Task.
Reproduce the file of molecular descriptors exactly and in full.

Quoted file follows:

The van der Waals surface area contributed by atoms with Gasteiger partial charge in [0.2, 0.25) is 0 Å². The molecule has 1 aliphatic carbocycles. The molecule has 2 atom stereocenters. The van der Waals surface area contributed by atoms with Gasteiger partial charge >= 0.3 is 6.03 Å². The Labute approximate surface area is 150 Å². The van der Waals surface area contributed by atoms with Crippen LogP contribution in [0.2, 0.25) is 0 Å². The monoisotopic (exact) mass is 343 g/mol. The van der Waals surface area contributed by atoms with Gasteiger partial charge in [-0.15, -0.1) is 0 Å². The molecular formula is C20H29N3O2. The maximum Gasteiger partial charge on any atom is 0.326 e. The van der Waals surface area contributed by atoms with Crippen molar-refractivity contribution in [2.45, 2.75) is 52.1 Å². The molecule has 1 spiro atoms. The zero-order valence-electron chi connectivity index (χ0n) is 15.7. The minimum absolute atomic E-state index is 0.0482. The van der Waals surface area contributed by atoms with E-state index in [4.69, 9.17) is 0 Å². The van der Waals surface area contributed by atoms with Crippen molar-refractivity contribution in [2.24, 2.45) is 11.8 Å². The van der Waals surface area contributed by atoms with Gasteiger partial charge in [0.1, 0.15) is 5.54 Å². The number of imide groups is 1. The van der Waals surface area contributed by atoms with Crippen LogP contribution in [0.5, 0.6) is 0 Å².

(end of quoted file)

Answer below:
The van der Waals surface area contributed by atoms with Gasteiger partial charge in [0.2, 0.25) is 0 Å². The molecule has 1 aliphatic carbocycles. The molecule has 2 atom stereocenters. The van der Waals surface area contributed by atoms with Gasteiger partial charge >= 0.3 is 6.03 Å². The Labute approximate surface area is 150 Å². The van der Waals surface area contributed by atoms with Crippen LogP contribution in [0.2, 0.25) is 0 Å². The monoisotopic (exact) mass is 343 g/mol. The van der Waals surface area contributed by atoms with Gasteiger partial charge in [-0.15, -0.1) is 0 Å². The molecular formula is C20H29N3O2. The maximum Gasteiger partial charge on any atom is 0.326 e. The van der Waals surface area contributed by atoms with Crippen molar-refractivity contribution in [2.45, 2.75) is 52.1 Å². The molecule has 1 spiro atoms. The zero-order valence-electron chi connectivity index (χ0n) is 15.7. The minimum absolute atomic E-state index is 0.0482. The van der Waals surface area contributed by atoms with E-state index in [4.69, 9.17) is 0 Å². The van der Waals surface area contributed by atoms with Crippen molar-refractivity contribution in [2.24, 2.45) is 11.8 Å². The van der Waals surface area contributed by atoms with Gasteiger partial charge in [0.1, 0.15) is 5.54 Å². The number of imide groups is 1. The van der Waals surface area contributed by atoms with Crippen LogP contribution in [0.5, 0.6) is 0 Å².